27. Molitor E, Persohn E, Thomas H (1992) The effect of FAT 80′023/Q (Irgasan DP 300) on selected biochemical and morphological liver parameters following subchronic dietary administration to male and female mice. Ciba-Geigy Limited Laboratory report no. CB 91/18 (cited by The Soap And Detergent Association (2009) Triclosan: comments on carcinogenicity studies and other relevant data, submitted to California Environmental Protection Agency)Google Scholar
  28. Olaniyan LWB, Mkwetshana N, Okoh AI (2016) Triclosan in water, implications for human and environmental health. SpringerPlus 5(1):1639CrossRefGoogle Scholar
  29. Palmer CNA, Hsu M-H, Griffin KJ, Raucy JL, Johnson EF (1998) Peroxisome proliferator activated receptor-α expression in human liver. Mol Pharmacol 53(1):14–22CrossRefGoogle Scholar
  30. Rakhshandehroo M, Hooiveld G, Müller M, Kersten S (2009) Comparative analysis of gene regulation by the transcription factor PPARα between mouse and human. PLoS One 4(8):e6796CrossRefGoogle Scholar
  31. Rodricks JV, Swenberg JA, Borzelleca JF, Maronpot RR, Shipp AM (2010) Triclosan: a critical review of the experimental data and development of margins of safety for consumer products. Crit Rev Toxicol 40(5):422–484CrossRefGoogle Scholar
  32. Shearer BG, Hoekstra WJ (2003) Recent advances in peroxisome proliferator-activated receptor science. Curr Med Chem 10(4):267–280CrossRefGoogle Scholar
  33. Takacs ML, Abbott BD (2007) Activation of mouse and human peroxisome proliferator-activated receptors (α, β/δ, γ) by perfluorooctanoic acid and perfluorooctane sulfonate. Toxicol Sci 95(1):108–117CrossRefGoogle Scholar
  34. van Raalte DH, Li M, Pritchard PH, Wasan KM (2004) Peroxisome proliferator-activated receptor (PPAR)-α: a pharmacological target with a promising future. Pharm Res 21(9):1531–1538CrossRefGoogle Scholar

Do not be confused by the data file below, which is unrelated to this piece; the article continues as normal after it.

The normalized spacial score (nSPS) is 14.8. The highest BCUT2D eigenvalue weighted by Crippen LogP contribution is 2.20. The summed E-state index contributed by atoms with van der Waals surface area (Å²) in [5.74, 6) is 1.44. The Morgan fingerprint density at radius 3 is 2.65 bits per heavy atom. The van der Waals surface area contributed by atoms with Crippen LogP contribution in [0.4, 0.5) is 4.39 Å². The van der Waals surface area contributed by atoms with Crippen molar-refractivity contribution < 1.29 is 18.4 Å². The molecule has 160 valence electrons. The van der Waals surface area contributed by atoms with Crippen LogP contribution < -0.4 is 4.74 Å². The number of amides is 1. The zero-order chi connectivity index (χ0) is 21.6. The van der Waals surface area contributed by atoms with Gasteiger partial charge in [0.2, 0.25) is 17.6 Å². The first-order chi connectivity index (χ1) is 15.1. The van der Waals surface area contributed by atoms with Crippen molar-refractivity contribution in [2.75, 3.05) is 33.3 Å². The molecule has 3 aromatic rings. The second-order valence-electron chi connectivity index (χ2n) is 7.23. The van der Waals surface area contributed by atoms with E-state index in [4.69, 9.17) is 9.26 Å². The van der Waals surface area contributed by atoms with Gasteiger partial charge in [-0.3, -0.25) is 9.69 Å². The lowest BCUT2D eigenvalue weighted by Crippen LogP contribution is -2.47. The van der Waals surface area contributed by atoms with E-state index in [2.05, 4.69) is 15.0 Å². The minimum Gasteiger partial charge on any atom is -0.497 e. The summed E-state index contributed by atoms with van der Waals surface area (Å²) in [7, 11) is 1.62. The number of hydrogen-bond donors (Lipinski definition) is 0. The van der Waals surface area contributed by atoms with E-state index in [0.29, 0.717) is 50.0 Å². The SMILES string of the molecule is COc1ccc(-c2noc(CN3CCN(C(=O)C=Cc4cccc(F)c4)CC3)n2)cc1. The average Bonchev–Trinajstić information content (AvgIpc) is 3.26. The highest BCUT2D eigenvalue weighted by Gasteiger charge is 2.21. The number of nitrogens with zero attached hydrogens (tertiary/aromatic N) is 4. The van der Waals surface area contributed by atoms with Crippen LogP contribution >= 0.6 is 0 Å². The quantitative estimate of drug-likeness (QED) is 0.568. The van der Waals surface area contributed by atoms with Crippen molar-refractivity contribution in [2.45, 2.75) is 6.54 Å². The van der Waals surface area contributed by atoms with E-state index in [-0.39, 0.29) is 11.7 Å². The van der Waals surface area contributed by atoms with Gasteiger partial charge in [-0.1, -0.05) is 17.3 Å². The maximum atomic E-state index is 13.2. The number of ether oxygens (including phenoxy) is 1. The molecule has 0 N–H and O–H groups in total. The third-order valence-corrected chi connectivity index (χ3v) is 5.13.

35. Wu Y, Wu Q, Beland FA, Ge P, Manjanatha MG, Fang J-L (2014) Differential effects of triclosan on the activation of mouse and human peroxisome proliferator-activated receptor alpha. Toxicol Lett 231(1):17–28CrossRefGoogle Scholar
  36. Wu Y, Beland FA, Chen S, Fang J-L (2015) Extracellular signal-regulated kinases 1/2 and Akt contribute to triclosan-stimulated proliferation of JB6 Cl 41-5a cells. Arch Toxicol 89(8):1297–1311CrossRefGoogle Scholar
  37. Yueh M-F, Taniguchi K, Chen S et al (2014) The commonly used antimicrobial additive triclosan is a liver tumor promoter. Proc Natl Acad Sci USA 111(48):17200–17205CrossRefGoogle Scholar

Copyright information

© This is a U.S. government work and its text is not subject to copyright protection in the United States; however, its text may be subject to foreign copyright protection 2018

Authors and Affiliations

  1. 1.Division of Biochemical ToxicologyNational Center for Toxicological Research (NCTR), U.S Food and Drug AdministrationJeffersonUSA
  2. 2.Toxicologic Pathology Associates, Inc., National Center for Toxicological Research (NCTR), U.S Food and Drug AdministrationJeffersonUSA

Personalised recommendations